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Root

Root
represents the exact k^(th) root of the polynomial equation .
Root
represents the exact root of the general equation near .
Root
represents n roots of the equation near .
  • Root is automatically reduced so that f has the smallest possible degree and smallest integer coefficients.
  • The ordering used by Root takes real roots to come before complex ones, and takes complex conjugate pairs of roots to be adjacent.
  • The coefficients in the polynomial can involve symbolic parameters.
  • For linear and quadratic polynomials , Root is automatically reduced to explicit rational or radical form.
  • For other polynomials, ToRadicals can be used to convert to explicit radicals.
  • Root represents an exact root of the general equation , which can be transcendental.
  • In Root, must be an approximate real or complex number such that exactly one root of lies within the numerical region defined by its precision.
  • Root represents n roots, counting multiplicity, that lie within the numerical region defined by the precision of .
  • N finds the approximate numerical value of a Root object.
  • Root is treated as a numeric quantity if f contains no symbolic parameters.
  • Root by default isolates the complex roots of a polynomial using validated numerical methods. SetOptions[Root, ExactRootIsolation->True] will make Root use symbolic methods that are usually much slower.
Solution to a quintic:
Numerical values:
Real solutions to an exp-log equation:
Solution to a quintic:
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Numerical values:
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Real solutions to an exp-log equation:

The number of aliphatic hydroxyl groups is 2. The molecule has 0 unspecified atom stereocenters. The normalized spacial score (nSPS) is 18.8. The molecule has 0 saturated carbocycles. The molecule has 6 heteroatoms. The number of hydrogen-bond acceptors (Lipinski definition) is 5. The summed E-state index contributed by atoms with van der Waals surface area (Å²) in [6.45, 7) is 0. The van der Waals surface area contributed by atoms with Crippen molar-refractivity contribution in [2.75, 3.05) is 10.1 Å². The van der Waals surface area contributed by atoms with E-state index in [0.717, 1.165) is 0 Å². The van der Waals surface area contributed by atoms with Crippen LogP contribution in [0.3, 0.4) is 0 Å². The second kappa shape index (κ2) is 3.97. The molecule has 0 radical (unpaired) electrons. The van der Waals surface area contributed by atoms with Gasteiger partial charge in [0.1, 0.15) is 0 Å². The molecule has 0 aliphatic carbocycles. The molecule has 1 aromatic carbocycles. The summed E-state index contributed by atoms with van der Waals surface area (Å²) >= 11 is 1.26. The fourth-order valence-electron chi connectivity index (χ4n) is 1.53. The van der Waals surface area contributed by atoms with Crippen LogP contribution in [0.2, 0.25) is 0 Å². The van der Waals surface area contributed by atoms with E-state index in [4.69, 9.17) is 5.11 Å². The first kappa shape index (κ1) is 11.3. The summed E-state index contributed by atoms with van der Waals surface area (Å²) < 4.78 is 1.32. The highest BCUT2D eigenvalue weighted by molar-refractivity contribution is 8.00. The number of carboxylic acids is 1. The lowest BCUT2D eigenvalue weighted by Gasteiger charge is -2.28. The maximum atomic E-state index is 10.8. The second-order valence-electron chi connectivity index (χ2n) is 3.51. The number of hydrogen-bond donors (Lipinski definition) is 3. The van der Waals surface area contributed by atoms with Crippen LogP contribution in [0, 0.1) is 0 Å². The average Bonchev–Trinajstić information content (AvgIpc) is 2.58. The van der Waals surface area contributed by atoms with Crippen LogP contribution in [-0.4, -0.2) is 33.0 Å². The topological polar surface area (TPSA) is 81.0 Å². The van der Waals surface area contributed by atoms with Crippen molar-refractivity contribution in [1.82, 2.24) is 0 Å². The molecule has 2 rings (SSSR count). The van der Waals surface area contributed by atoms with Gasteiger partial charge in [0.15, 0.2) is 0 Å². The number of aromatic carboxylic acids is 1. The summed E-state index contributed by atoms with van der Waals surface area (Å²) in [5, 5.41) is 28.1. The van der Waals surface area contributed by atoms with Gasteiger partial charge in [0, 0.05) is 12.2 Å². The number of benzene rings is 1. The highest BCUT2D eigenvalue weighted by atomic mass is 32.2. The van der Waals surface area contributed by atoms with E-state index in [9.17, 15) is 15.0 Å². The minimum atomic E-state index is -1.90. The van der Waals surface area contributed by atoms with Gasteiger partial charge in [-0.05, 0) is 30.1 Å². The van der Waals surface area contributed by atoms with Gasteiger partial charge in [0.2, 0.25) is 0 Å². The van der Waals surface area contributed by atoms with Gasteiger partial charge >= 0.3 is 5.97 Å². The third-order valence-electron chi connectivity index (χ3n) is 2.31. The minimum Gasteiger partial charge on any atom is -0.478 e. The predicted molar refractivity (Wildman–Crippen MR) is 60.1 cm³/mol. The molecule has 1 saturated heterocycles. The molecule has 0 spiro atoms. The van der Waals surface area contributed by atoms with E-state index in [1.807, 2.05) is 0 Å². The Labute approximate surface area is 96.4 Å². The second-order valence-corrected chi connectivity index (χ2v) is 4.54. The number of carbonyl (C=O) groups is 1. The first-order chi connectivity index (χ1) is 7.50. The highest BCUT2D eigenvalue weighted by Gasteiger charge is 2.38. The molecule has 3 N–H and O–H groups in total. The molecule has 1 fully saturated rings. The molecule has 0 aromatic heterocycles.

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Some exact values are generated automatically:
Evaluate to high precision:
Roots of a polynomial:
Real roots of an exp-log function:
Roots of an analytic function in a bounded region:
A triple root:
Roots of a polynomial with symbolic coefficients:
Roots of a quadratic with symbolic coefficients:
When a, b, c and the roots are real, the roots are always ordered by their values:
The "standard" formulas for the roots of a quadratic do not guarantee the ordering of roots:
Find the series with respect to a parameter:
Complex components of roots:
Exact comparisons:
Algebraic number coefficients are automatically lifted to integers:
Find Puiseux series at branch points:
The setting of is reflected in the third argument of a Root object:
Root isolation is performed the first time the numerical value of the root is needed:
The symbolic complex root isolation method is usually slower than the validated numeric one:
The root isolation method may affect the ordering of nonreal roots:
Solve polynomial equations of any degree in closed form in terms of Root:
Solve the characteristic equation of a Hilbert matrix:
Find the minimum of a parameterized polynomial:
Solve a constant coefficient differential equation of any degree:
Solve a constant coefficient difference equation of any degree:
Resolve a piecewise function:
Solve univariate exp-log equations and inequalities over the reals:
Solve univariate elementary function equations over bounded intervals and regions:
Solve univariate analytic equations over bounded intervals and regions:
Find real roots of high-degree sparse polynomials and algebraic functions:
Solve univariate transcendental optimization problems:
Integrate a piecewise function with an exp-log inequality condition:
Evaluate the hard hexagon entropy constant:
Solve Kepler's equation:
Compute the Laplace limit constant:
Plot a root as a function of a parameter:
Extract the polynomial from a Root object:
Series expansions of implicit solutions to equations:
Use RootReduce to canonicalize algebraic numbers:
Simplify combinations of Root objects:
Reduce an equation for a parameter in a Root object:
Use RootApproximant to generate Root objects from numbers:
Roots are numeric expressions:
Series at branch points may not be valid in all directions:
Canonicalization is only possible for parameter-free roots:
Parameterized roots can have complicated branch cuts in the complex parameter plane:
A non-polynomial Root object may represent a cluster of distinct roots:
Numerical computation with a higher precision yields an approximation of one of the roots:
The choice of root stays the same for subsequent computations:
A high power of a Pisot number that is nearly an integer:
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